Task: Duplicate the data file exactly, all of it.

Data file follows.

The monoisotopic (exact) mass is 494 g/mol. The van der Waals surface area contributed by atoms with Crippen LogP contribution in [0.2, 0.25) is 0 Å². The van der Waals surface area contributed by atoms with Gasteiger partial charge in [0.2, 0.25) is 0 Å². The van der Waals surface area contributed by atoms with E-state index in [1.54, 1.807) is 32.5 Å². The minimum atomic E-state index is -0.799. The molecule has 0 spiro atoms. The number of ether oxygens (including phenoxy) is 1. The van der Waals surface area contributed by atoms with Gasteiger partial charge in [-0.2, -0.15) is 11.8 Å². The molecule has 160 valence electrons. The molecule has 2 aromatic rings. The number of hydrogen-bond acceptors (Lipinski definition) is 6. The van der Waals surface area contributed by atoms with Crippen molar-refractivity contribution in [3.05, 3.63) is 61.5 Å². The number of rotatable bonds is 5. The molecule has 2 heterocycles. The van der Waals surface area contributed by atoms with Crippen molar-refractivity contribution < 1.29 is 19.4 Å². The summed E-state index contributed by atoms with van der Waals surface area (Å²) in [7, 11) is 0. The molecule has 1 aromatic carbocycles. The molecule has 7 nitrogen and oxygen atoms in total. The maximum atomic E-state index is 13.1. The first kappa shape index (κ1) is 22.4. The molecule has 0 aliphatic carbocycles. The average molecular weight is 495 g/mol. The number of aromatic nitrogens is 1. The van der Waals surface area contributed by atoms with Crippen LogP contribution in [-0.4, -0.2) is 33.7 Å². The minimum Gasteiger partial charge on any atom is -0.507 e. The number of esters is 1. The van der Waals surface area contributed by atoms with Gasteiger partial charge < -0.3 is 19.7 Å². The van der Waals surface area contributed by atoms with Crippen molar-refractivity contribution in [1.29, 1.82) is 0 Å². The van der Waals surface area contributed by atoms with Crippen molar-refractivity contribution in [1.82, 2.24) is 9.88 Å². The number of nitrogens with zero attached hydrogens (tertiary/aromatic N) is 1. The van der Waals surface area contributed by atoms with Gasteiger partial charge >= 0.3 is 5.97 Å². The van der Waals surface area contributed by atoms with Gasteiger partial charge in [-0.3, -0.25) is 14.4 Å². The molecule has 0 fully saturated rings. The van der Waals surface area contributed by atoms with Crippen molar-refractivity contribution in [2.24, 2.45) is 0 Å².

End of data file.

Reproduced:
The monoisotopic (exact) mass is 494 g/mol. The van der Waals surface area contributed by atoms with Crippen LogP contribution in [0.2, 0.25) is 0 Å². The van der Waals surface area contributed by atoms with Gasteiger partial charge in [0.2, 0.25) is 0 Å². The van der Waals surface area contributed by atoms with E-state index in [1.54, 1.807) is 32.5 Å². The minimum atomic E-state index is -0.799. The molecule has 0 spiro atoms. The number of ether oxygens (including phenoxy) is 1. The van der Waals surface area contributed by atoms with Gasteiger partial charge in [-0.2, -0.15) is 11.8 Å². The molecule has 160 valence electrons. The molecule has 2 aromatic rings. The number of hydrogen-bond acceptors (Lipinski definition) is 6. The van der Waals surface area contributed by atoms with Crippen molar-refractivity contribution in [3.05, 3.63) is 61.5 Å². The number of rotatable bonds is 5. The molecule has 2 heterocycles. The van der Waals surface area contributed by atoms with Crippen molar-refractivity contribution < 1.29 is 19.4 Å². The summed E-state index contributed by atoms with van der Waals surface area (Å²) in [7, 11) is 0. The molecule has 1 aromatic carbocycles. The molecule has 7 nitrogen and oxygen atoms in total. The maximum atomic E-state index is 13.1. The first kappa shape index (κ1) is 22.4. The molecule has 0 aliphatic carbocycles. The average molecular weight is 495 g/mol. The number of aromatic nitrogens is 1. The van der Waals surface area contributed by atoms with Crippen LogP contribution in [-0.4, -0.2) is 33.7 Å². The minimum Gasteiger partial charge on any atom is -0.507 e. The number of esters is 1. The van der Waals surface area contributed by atoms with Gasteiger partial charge < -0.3 is 19.7 Å². The van der Waals surface area contributed by atoms with Crippen molar-refractivity contribution in [1.29, 1.82) is 0 Å². The van der Waals surface area contributed by atoms with Crippen molar-refractivity contribution in [1.82, 2.24) is 9.88 Å². The number of nitrogens with zero attached hydrogens (tertiary/aromatic N) is 1. The van der Waals surface area contributed by atoms with Gasteiger partial charge >= 0.3 is 5.97 Å². The van der Waals surface area contributed by atoms with Gasteiger partial charge in [-0.3, -0.25) is 14.4 Å². The molecule has 0 fully saturated rings. The van der Waals surface area contributed by atoms with Crippen molar-refractivity contribution in [2.24, 2.45) is 0 Å².